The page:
First Photograph Ever

25th of March 2021

Researching for an article on the hybrid forms of contemporary photography many years ago, I came across a version of Niépce’s - and the world’s - first photograph, which I had never seen before: A documentation photograph of the 20 x 25 cm pewter plate covered with bitumen emulsion, on which Nicéphore Niépce rendered the view from his window in Saint-Loup-de-Varennes in 1827.

Here it is!!!.

Previously I had only seen the regular black and white rendition of this photograph, and so I was excited to see the round corners, bluish hue and scratched surface of the tin plate, which has lived through nearly two centuries of world history.

The original, metal plate appeared to me to be an object incorporating a highly poetic and productive gap. On the one hand, there is the object, the metal mélange with the layer of bitumen, which the sunlight has solidified onto the surface, scratched and irregular and with three strange dents pushing through the image plane.

On the other hand side, there is the represented view of a French country estate. The sensual materiality of the plate anchored in space and time reaching out towards the visually traced memory of daylight on a roof in France many years ago.

Interestingly all early photographs bore a fat stamp of materiality, in that they were difficult to see, poisonous to develop, and hard to preserve. However ephemeral the images must have seemed, the object itself belong very much to the material world.  

Historically the materiality of photography took the backseat, and we have loved photography mainly for it representational properties. In line with the recent developments in photographic practice, photography could be reemerging as phenomenons, which hold a productive gap open: the gap between the materiality of the photographic object and the photograph as a representational tool, a memory holder, and a document?

“The Boy’s Femur” in new exhibition

27th of January 2021

“The Boy’s Femur” will be part of the exhibition “Aftryk og Spor” at DGI Byen in the spring.
The exhibition is curated by Linda Hansen and Mette Juul Søndergaard on the concept of showing works, that combine text and photography. The other exhibiting artists are Tina Enghoff, Linda Johansen, Kristina Bengtsson - And Mette and Linda themselves. Linda has worked with writer Majken Abildgaard on a collaborative project. 

Here are a few more images of the book

The exhibition is expected to be up around April - all depending on the pandemic. 

“New Tactics - moving in a soft field” in new book

3trd of February 2021

I am thrilled to see the exhibition “New Tactics - moving in a soft field” mentioned in the new and gigantic book on contemporary Danish art, “Berørt”, written by art historian Maria Kjær Themsen. 

I curated the exhibition as Galleri Image’s contribution to Fotobiennalen 2018 and it featured new works by Kristoffer Ørum, Nanna Lysholt Hansen, Sandra Vaka Olsen and Valérie Collart.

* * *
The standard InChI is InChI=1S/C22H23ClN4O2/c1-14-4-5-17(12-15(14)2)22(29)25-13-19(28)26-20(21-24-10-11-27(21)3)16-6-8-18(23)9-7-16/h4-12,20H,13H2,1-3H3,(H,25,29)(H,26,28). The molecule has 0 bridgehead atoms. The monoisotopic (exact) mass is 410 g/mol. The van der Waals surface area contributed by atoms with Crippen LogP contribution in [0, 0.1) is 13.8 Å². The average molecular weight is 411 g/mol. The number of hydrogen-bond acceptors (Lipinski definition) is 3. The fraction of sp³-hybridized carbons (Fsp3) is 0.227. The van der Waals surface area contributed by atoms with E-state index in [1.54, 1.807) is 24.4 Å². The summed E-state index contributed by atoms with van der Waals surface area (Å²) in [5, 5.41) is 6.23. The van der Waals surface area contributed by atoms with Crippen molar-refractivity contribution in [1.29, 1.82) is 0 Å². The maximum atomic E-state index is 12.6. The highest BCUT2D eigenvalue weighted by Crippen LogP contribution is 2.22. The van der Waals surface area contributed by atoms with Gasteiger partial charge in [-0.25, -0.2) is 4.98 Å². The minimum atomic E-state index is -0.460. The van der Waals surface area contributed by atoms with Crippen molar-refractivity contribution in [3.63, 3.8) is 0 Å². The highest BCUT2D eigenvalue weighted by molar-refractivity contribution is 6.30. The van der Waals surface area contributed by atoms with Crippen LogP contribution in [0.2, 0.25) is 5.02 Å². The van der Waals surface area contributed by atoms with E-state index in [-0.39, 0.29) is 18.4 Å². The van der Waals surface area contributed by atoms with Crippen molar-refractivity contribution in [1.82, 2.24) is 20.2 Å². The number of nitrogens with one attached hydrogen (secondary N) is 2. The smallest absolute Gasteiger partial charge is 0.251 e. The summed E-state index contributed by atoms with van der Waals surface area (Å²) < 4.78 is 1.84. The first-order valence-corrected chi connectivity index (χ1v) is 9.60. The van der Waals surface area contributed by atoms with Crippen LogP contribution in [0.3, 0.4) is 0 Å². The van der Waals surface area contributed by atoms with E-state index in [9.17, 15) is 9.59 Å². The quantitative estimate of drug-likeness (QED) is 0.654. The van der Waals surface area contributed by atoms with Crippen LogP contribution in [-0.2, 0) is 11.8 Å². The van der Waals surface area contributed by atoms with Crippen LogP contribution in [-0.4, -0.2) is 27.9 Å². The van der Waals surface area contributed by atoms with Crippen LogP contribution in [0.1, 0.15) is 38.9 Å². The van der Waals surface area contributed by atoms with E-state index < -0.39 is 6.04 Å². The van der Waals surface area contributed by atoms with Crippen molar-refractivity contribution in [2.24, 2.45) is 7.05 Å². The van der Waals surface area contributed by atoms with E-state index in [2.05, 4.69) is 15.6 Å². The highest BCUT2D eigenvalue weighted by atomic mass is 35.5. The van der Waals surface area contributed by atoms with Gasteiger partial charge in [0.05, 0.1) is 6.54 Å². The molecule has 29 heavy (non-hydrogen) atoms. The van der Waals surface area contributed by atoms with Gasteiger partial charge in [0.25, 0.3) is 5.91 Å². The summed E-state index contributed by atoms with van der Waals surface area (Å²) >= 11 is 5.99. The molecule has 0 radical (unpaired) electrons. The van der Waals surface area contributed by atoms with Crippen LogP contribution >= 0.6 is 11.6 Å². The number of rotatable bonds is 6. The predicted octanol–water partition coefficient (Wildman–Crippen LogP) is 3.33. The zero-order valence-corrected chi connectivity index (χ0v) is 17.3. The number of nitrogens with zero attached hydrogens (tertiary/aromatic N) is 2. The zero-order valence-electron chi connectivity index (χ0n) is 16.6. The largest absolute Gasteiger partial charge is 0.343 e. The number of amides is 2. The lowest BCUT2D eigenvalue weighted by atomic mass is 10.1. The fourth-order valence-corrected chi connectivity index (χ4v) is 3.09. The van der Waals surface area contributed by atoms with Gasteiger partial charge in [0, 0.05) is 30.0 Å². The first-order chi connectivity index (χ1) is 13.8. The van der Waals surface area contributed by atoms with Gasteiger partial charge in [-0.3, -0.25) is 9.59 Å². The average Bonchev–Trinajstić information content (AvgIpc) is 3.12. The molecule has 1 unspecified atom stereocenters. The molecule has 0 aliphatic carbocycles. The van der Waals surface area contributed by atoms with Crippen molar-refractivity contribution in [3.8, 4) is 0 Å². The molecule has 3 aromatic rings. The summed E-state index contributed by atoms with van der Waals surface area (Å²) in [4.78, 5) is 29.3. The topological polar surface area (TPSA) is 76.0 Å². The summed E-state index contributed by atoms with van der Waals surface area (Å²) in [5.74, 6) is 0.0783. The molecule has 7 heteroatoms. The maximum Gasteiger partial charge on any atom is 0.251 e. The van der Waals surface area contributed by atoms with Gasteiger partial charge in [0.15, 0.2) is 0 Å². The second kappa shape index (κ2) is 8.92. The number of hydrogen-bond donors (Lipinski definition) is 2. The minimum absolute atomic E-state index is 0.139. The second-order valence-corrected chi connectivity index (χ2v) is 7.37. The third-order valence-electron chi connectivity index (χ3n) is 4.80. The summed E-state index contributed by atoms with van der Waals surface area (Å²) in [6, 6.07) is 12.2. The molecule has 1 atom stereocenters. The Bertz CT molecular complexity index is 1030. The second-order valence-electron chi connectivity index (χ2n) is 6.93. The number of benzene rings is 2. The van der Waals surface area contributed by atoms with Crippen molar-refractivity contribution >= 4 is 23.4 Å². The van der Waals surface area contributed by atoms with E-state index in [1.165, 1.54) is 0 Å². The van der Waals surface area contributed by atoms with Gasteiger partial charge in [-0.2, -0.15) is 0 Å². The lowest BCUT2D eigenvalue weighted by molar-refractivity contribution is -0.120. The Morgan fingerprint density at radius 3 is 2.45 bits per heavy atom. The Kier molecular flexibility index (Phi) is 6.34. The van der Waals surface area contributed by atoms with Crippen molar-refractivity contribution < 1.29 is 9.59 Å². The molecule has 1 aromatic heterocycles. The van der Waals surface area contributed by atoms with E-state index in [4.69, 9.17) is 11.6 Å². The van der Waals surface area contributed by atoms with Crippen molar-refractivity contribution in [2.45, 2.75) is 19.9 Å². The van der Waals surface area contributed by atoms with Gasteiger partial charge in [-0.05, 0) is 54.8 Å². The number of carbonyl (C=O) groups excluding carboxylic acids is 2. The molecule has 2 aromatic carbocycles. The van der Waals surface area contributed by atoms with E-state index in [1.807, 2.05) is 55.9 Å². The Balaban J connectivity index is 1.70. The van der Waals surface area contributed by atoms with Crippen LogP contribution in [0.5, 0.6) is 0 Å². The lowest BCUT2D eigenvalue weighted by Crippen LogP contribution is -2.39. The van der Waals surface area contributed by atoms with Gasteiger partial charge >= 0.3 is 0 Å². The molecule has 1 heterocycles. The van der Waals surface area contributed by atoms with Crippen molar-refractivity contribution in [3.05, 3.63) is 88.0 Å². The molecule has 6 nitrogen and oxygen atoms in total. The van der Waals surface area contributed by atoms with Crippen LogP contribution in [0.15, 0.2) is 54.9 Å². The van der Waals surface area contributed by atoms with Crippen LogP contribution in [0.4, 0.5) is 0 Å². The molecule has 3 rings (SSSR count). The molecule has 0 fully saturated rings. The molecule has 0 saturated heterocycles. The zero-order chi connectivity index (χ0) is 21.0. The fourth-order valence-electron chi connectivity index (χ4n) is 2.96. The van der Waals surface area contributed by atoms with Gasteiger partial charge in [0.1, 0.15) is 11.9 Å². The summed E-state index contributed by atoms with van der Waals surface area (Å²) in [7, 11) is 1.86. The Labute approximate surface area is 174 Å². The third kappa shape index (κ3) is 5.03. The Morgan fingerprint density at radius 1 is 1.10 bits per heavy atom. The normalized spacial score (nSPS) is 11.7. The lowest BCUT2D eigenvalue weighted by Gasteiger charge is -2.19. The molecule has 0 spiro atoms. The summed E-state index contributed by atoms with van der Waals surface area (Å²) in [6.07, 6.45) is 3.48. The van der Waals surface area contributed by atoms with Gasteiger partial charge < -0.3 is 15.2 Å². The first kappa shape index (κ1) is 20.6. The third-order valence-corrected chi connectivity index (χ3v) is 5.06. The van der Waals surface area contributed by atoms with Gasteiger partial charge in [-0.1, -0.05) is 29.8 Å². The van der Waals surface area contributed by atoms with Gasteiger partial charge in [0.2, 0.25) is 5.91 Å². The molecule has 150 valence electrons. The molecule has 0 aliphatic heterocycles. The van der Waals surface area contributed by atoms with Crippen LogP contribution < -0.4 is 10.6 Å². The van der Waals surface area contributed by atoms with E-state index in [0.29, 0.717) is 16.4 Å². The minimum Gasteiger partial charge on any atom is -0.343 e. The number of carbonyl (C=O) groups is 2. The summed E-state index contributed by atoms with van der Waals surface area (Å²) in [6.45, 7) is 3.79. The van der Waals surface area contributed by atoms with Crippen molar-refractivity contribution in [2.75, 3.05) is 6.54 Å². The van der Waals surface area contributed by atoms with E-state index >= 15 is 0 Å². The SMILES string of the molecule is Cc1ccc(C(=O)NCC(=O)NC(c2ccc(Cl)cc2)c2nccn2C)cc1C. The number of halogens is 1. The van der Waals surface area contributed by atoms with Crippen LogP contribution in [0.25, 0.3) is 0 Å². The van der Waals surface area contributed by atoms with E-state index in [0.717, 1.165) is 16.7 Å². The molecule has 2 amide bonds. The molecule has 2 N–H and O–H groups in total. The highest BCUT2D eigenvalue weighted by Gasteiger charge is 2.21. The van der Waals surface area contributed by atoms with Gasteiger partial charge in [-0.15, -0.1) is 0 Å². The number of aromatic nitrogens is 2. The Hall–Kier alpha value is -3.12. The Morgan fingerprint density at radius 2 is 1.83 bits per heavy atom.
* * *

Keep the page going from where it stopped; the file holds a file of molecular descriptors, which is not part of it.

For the exhibition, we created a book of interviews in Danish and English, and this can still be purchased through Galleri Image. 

One of the artists, Valérie Collart is currently exhibiting a sibling to the work in “New Tactics” in the exhibition “In a Slow Manner” curated by Henriette Noermark Andersen in Paris. 

Webinar on the Danish Pboto Art Scene

2nd of February 2021

About this time last year, Beate Cegielska of Galleri Image and myself were very busy curating a new project “Soil Studies”, which was meant to be shown in China in 2020. It was such a disappointment to have to postpone the project, but we are still making plans to show it - as soon as the world is open again. 

However, in the meantime, it was fantastic to get an invitation from Fotografie Forum Frankfurt to present the project in their seminar “Photography Players: Danish Photo Art Scene” this week. I think all of the involved parties felt like the project got new blood in this webinar. 

The presentations can be seen in this replay: 
“Soil Studies” as part of Fotografie Forum Frankfurt

The artists in the project are: Lotte Fløe Christensen, Ditte Knus Tønnesen, Inuuteq Storch, Veronika Geiger - and myself. I am co-curating with Beate Cegielska, director of Galleri Image.

Also, I have to say, to pause a project for a really long time is difficult. How does one keep the energy flowing in the project, when nothing happens for months? In this case, I think the pause was timed in a way that makes it possible to revive it. The team of artists has been set, some groups of works selected, and the concept is written down, the first funding has been secured (Thank you, Statens Kunstfond). But.. had the whole exhibition been boxed and stored, ready to ship, when covid hit, I think it would have been a lot harder to pick back up. 

I feel like the project is still new enough that it is super exiting. I am still getting that tingly feeling of potential, when not all is set in stone and there are still lots of discoveries to be made. 

For my own contribution, I am super happy to be showing work from the series “Arché”, here with a slide from the presentation: // +45 219 219 77